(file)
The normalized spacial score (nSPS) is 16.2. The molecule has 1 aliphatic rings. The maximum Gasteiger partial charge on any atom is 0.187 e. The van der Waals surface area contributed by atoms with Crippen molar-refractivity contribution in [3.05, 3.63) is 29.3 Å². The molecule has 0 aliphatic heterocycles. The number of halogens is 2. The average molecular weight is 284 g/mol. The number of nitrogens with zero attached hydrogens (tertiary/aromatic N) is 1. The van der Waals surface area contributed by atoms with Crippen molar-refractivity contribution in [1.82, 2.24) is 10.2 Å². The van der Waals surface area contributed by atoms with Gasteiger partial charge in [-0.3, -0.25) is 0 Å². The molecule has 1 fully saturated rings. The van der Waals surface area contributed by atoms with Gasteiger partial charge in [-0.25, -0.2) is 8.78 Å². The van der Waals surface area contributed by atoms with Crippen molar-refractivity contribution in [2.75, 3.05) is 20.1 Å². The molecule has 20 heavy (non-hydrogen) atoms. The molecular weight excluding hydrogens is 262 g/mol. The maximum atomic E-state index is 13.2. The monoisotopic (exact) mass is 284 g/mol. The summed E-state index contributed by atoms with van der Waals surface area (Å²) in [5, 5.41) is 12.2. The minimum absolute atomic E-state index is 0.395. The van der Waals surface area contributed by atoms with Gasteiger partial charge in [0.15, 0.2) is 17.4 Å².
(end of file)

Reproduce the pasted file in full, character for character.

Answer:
The normalized spacial score (nSPS) is 16.2. The molecule has 1 aliphatic rings. The maximum Gasteiger partial charge on any atom is 0.187 e. The van der Waals surface area contributed by atoms with Crippen molar-refractivity contribution in [3.05, 3.63) is 29.3 Å². The molecule has 0 aliphatic heterocycles. The number of halogens is 2. The average molecular weight is 284 g/mol. The number of nitrogens with zero attached hydrogens (tertiary/aromatic N) is 1. The van der Waals surface area contributed by atoms with Crippen molar-refractivity contribution in [1.82, 2.24) is 10.2 Å². The van der Waals surface area contributed by atoms with Gasteiger partial charge in [-0.3, -0.25) is 0 Å². The molecule has 1 fully saturated rings. The van der Waals surface area contributed by atoms with Gasteiger partial charge in [-0.25, -0.2) is 8.78 Å². The van der Waals surface area contributed by atoms with Crippen molar-refractivity contribution in [2.75, 3.05) is 20.1 Å². The molecule has 20 heavy (non-hydrogen) atoms. The molecular weight excluding hydrogens is 262 g/mol. The maximum atomic E-state index is 13.2. The monoisotopic (exact) mass is 284 g/mol. The summed E-state index contributed by atoms with van der Waals surface area (Å²) in [5, 5.41) is 12.2. The minimum absolute atomic E-state index is 0.395. The van der Waals surface area contributed by atoms with Gasteiger partial charge in [0.15, 0.2) is 17.4 Å².